“And so I’m saying goodbye
Although God knows I don’t want to
And so I’m saying goodbye
I just don’t know when it will be that I see you.”
Taken from his 1969 debut album Rainmaker, the opening lines to Michael Chapman’s ‘You Say’ take on an even greater poignancy this evening as we learn of the passing at the age of 80 of the truly great English singer-songwriter and cult guitarist.
Quite why it took me so long to do so is still something of a mystery to me, but I wasn’t to see Michael Chapman until 2016. The gig was at the Brudenell Social Club in Chapman’s home town of Leeds and just a few miles down the road from where he had been born in Hunslet. By that time he was one year shy of having spent half a century as a performing musician. That figure also reflected a fairly accurate approximation of just how many records that had then populated his most wonderful and extensive back catalogue. The following year he released an album entitled 50 to commemorate this double landmark.
Michael Chapman first appeared on the Cornish folk scene of the mid-60s, something that brought him to the attention of EMI and their then new subsidiary record label Harvest which had been launched to capture the emergence of progressive music. In many respects Chapman’s vision, innovation and freedom of expression had more in keeping with those of his Harvest stable mates such as Deep Purple, Edgar Broughton Band, The Move, ELO and Pink Floyd than they ever did with folk musicians of the time such as Bert Jansch, Roy Harper, and John Martyn with whom he was often bracketed.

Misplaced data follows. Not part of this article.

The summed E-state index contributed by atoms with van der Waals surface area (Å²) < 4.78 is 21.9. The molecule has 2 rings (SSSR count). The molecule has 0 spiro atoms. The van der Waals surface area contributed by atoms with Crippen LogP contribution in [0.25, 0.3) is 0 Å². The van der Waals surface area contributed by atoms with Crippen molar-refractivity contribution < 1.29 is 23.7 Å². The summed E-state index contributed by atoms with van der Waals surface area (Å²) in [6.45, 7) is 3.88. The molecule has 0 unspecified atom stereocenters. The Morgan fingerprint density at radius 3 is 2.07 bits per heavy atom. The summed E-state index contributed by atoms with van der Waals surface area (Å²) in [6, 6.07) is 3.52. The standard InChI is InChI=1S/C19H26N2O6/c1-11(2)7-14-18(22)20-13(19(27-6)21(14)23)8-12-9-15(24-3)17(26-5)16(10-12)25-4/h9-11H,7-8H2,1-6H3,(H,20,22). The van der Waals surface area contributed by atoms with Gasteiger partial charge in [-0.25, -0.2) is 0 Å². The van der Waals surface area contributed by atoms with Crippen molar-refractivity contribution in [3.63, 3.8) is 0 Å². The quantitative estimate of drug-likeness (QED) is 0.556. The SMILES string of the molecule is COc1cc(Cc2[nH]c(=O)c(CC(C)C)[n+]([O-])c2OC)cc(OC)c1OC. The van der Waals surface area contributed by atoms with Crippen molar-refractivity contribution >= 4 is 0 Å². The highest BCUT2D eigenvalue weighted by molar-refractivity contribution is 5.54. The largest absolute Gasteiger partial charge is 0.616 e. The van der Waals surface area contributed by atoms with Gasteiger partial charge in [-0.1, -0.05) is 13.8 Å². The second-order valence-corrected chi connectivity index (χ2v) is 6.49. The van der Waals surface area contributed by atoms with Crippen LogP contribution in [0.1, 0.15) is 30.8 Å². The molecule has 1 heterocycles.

And it was this singular, determined approach to both his life and his music that seems to have characterised much of Michael Chapman’s subsequent career. He was a man, after all, who had connected Mick Ronson and David Bowie – Ronson having played on Chapman’s second album Fully Qualified Survivor – and almost joined Elton John’s touring band, but decided instead to go his own way.
The complexity, dexterity and sheer adventure of Michael Chapman’s playing never left him. His records from the ‘70s still sound years ahead of their time. The elements of blues, jazz, country and even rock music that he embraced back then were still evolving five decades later. Just listen to his 2019 album True North if any such evidence is required. His voice may well have been weathered over the years but the intricacy and sheer chemistry of his music remained firmly intact right until to the very end.
Photo of Michael Chapman at the High & Lonesome Festival in Leeds in November 2016, taken by Simon Godley.